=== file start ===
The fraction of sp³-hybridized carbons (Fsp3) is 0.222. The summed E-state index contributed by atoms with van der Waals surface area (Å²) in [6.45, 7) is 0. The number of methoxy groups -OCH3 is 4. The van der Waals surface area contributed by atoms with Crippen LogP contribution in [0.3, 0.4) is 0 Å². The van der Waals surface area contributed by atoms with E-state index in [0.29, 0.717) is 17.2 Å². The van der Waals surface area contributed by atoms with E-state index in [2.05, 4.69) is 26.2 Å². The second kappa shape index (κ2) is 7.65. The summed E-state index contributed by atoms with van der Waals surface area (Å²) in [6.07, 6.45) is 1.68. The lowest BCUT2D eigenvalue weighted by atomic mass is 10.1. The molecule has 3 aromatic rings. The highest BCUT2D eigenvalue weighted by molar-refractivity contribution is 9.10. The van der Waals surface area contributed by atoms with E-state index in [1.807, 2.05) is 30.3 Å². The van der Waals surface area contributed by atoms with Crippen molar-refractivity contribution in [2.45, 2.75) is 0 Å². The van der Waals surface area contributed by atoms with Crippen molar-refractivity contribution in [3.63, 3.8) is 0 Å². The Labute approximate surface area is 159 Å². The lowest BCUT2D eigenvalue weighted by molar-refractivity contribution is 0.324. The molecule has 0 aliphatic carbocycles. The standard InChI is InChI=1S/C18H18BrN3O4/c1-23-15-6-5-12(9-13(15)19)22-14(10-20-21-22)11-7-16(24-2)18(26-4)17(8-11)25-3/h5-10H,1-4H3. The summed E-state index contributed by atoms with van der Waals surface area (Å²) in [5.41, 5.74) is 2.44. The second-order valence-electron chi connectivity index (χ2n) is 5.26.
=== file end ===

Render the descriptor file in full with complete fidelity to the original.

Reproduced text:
The fraction of sp³-hybridized carbons (Fsp3) is 0.222. The summed E-state index contributed by atoms with van der Waals surface area (Å²) in [6.45, 7) is 0. The number of methoxy groups -OCH3 is 4. The van der Waals surface area contributed by atoms with Crippen LogP contribution in [0.3, 0.4) is 0 Å². The van der Waals surface area contributed by atoms with E-state index in [0.29, 0.717) is 17.2 Å². The van der Waals surface area contributed by atoms with E-state index in [2.05, 4.69) is 26.2 Å². The second kappa shape index (κ2) is 7.65. The summed E-state index contributed by atoms with van der Waals surface area (Å²) in [6.07, 6.45) is 1.68. The lowest BCUT2D eigenvalue weighted by atomic mass is 10.1. The molecule has 3 aromatic rings. The highest BCUT2D eigenvalue weighted by molar-refractivity contribution is 9.10. The van der Waals surface area contributed by atoms with E-state index in [1.807, 2.05) is 30.3 Å². The van der Waals surface area contributed by atoms with Crippen molar-refractivity contribution in [2.45, 2.75) is 0 Å². The van der Waals surface area contributed by atoms with Crippen molar-refractivity contribution in [3.63, 3.8) is 0 Å². The Labute approximate surface area is 159 Å². The lowest BCUT2D eigenvalue weighted by molar-refractivity contribution is 0.324. The molecule has 0 aliphatic carbocycles. The standard InChI is InChI=1S/C18H18BrN3O4/c1-23-15-6-5-12(9-13(15)19)22-14(10-20-21-22)11-7-16(24-2)18(26-4)17(8-11)25-3/h5-10H,1-4H3. The summed E-state index contributed by atoms with van der Waals surface area (Å²) in [5.41, 5.74) is 2.44. The second-order valence-electron chi connectivity index (χ2n) is 5.26.